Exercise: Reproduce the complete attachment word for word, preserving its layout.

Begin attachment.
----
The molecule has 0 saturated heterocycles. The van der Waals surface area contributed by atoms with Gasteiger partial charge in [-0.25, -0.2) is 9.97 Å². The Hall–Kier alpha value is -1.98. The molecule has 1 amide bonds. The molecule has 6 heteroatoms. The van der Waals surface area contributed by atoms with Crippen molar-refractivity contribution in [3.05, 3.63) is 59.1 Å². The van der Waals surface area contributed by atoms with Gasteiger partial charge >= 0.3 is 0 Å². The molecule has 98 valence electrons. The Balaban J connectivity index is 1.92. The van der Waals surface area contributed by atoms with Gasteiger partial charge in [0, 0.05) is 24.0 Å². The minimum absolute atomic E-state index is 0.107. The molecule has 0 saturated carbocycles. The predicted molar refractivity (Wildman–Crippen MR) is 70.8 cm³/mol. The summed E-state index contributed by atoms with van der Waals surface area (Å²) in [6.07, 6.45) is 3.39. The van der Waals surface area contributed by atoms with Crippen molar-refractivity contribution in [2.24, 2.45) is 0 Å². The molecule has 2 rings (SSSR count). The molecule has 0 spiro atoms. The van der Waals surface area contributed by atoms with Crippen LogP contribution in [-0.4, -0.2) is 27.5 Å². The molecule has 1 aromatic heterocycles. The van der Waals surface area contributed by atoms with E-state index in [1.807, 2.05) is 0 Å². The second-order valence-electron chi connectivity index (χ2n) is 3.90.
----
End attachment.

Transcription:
The molecule has 0 saturated heterocycles. The van der Waals surface area contributed by atoms with Gasteiger partial charge in [-0.25, -0.2) is 9.97 Å². The Hall–Kier alpha value is -1.98. The molecule has 1 amide bonds. The molecule has 6 heteroatoms. The van der Waals surface area contributed by atoms with Crippen molar-refractivity contribution in [3.05, 3.63) is 59.1 Å². The van der Waals surface area contributed by atoms with Gasteiger partial charge >= 0.3 is 0 Å². The molecule has 98 valence electrons. The Balaban J connectivity index is 1.92. The van der Waals surface area contributed by atoms with Gasteiger partial charge in [0, 0.05) is 24.0 Å². The minimum absolute atomic E-state index is 0.107. The molecule has 0 saturated carbocycles. The predicted molar refractivity (Wildman–Crippen MR) is 70.8 cm³/mol. The summed E-state index contributed by atoms with van der Waals surface area (Å²) in [6.07, 6.45) is 3.39. The van der Waals surface area contributed by atoms with Crippen molar-refractivity contribution in [2.24, 2.45) is 0 Å². The molecule has 2 rings (SSSR count). The molecule has 0 spiro atoms. The van der Waals surface area contributed by atoms with Crippen LogP contribution in [-0.4, -0.2) is 27.5 Å². The molecule has 1 aromatic heterocycles. The van der Waals surface area contributed by atoms with E-state index in [1.807, 2.05) is 0 Å². The second-order valence-electron chi connectivity index (χ2n) is 3.90.